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During the last twenty years or so, it would seem that Britain has turned into a nation of collectors.  The advent of car boot sales, popular TV programmes, such as "Bargain Hunt", "Flogit" and "Car Booty" seemed to have added to the current fervour to collect something, or maybe even anything.

But what is the true nature of collecting?  What is it that drives a person to rise at 5 am at a weekend and scour local car boot sales, fleamarkets and charity shops for hidden treasures?  For many, it is literally a desire to find something that will offer a quick turnover in cash, even though they may tell you that they are 'collectors'.  That's fine, but there seems to be a quite different motivation for the person who regularly indulges their passion to collect unusual, decorative or even sometimes obscure items.  These are true collectors, a different breed of individual, who take their collecting and collections very seriously.

Take, for instance, the person who has filled his house with a particular kind of item and then has to build on another room, simply to accommodate the overspill.  Or then there's the person who fills every wall in the house with plates or pictures, or who has shelves or cabinets throughout the house, where their treasured items are on display for everyone to see.  There are those who keep their collections tucked away in drawers or cupboards, neatly labelled, occasionally taking them out to review them or to add new items.  Some people actually keep a log of their collectables, the price they paid for each item and when and where they bought it.

Then there is the collector who gets a real kick out of accumulating items that are "free", such as the person who had a huge collection of aircraft sick bags, or the individual who has been collecting different designs of plastic carrier bags since they were first introduced in shops and supermarkets.  Then again, there are those who love the colourful designs on packaging and have large collections of crisp packets, or even cereal boxes.  Some people love to collect bygones and early tools and utensils because it reminds them of a time when life was slower and less stressful and it gives them a sense of peace and tranquility.  Then there are those who want to preserve things of the past by building their own private museum and proudly display their collection to others who are interested in the same things.  Some with a more practical approach prefer to collect things they think will command a high value in time, with a view to selling them on when the price is right and then starting another collection.

Not to be forgotten about is the time-honoured occupation of stamp collecting - my very first introduction to collecting as a child but which, I'm afraid, I did not continue.  In fact, I didn't start collecting anything in earnest until I became an adult, when I started to collect unusual and attractive cups and saucers.  This arose from my interest in the delicate structure of bone china items and their pretty patterns.  Whichever way you look at it, true collecting is a passtime or a hobby, which people find stimulating, interesting and relaxing.

Isn't collecting a rather eccentric occupation, though?  The answer to that is, yes, probably.  But then again, there are degrees of eccentricity and, the truth is, this would put most of us into the "eccentric" category because, whether we like to admit it or not, most of us, yes most of us, collect something or other.  So, collecting need be no more eccentric than many other hobbies or interests that people are passionate about.  In fact, some psychologists would tell you that collecting can be a very healthy pursuit, so long as it doesn't feed a habit to hoard or clutter, which is easier said than done.  I suppose the trick is to keep it in its place, like most things.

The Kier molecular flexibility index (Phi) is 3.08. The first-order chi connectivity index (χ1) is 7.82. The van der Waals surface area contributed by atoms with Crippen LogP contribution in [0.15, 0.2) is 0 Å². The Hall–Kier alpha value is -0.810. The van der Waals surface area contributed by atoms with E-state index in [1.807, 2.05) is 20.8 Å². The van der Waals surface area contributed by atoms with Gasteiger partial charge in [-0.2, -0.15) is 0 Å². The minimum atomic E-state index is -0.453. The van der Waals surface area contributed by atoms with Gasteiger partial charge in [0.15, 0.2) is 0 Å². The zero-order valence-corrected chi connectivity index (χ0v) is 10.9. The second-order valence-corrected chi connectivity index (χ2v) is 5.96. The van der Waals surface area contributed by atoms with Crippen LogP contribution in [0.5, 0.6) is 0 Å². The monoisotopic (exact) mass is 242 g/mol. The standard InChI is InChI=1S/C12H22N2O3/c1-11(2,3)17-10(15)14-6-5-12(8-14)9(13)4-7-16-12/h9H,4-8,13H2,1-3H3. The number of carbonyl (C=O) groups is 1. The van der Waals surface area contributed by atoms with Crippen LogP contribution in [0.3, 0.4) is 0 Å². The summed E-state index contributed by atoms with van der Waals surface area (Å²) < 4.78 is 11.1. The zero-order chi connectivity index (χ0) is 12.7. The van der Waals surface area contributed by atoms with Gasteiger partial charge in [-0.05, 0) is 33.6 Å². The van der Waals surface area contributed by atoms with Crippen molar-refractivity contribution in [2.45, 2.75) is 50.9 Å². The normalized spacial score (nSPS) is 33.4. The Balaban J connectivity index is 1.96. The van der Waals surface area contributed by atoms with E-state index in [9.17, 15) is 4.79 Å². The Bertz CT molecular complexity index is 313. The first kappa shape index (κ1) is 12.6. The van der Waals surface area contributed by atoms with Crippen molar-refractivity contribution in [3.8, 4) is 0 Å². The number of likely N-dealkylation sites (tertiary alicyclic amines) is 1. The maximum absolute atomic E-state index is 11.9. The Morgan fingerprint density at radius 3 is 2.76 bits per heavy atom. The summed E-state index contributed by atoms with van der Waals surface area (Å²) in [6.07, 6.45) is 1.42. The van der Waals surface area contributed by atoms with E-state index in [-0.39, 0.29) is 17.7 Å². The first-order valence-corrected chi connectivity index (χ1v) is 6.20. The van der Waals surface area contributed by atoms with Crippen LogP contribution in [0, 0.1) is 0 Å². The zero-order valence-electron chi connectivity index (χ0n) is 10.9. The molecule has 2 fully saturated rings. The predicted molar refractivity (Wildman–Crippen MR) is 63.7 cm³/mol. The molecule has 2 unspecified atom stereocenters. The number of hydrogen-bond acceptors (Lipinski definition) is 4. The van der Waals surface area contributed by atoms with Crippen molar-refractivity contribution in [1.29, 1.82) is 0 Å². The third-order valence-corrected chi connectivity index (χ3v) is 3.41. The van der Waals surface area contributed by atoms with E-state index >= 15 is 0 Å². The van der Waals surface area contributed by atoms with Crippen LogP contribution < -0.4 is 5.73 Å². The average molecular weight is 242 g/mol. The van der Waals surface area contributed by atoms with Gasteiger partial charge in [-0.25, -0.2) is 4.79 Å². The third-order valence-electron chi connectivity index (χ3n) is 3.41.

So, what would be the best reason of all to start a collection?  The answer to that really depends on the individual but, in my view, the very best reason to collect something specific is because you really like it.  This is what will bring the most pleasure from collecting.  Then, if the time comes when you tire of that particular collection, you can always "flogit" and start a new one!  Many people get a lot of satisfaction from the whole process of collecting - from the excitement of finding something unusual or different, to maybe refurbishing the object if necessary and then proudly displaying it on a shelf or in a cabinet, or maybe in a special corner of the room.

Remember, collecting something you particularly like can be a very rewarding hobby but it doesn't need to take over your life.  It can be very addictive and absorbing.  Objects and things do not replace people and no hobby should make a person reclusive or provide them with an excuse for neglecting family or friends, or other important commitments.  In fact, collecting can be a really fun thing to do when that interest is shared with others - you just need to make sure you have the room for it and that it doesn't get out of hand, which is often the most difficult thing to control.  It is important to be selective, rather than to buy things just for the sake of it.  Then again, even the most experienced collectors make the odd mistake - the important thing is to learn from it and move on to something else.  Collecting is a great hobby which will bring you into contact with all kinds of people and you will find you never stop learning about any given subject.  It's also a great way to relax and "switch off" from the everyday things of life.

So, whatever it is you choose to collect - do have fun and happy hunting!

This is just a general guide for the person who is thinking about starting a collection.  There will me more of these guides to add to our portfolio in time, so watch this space!

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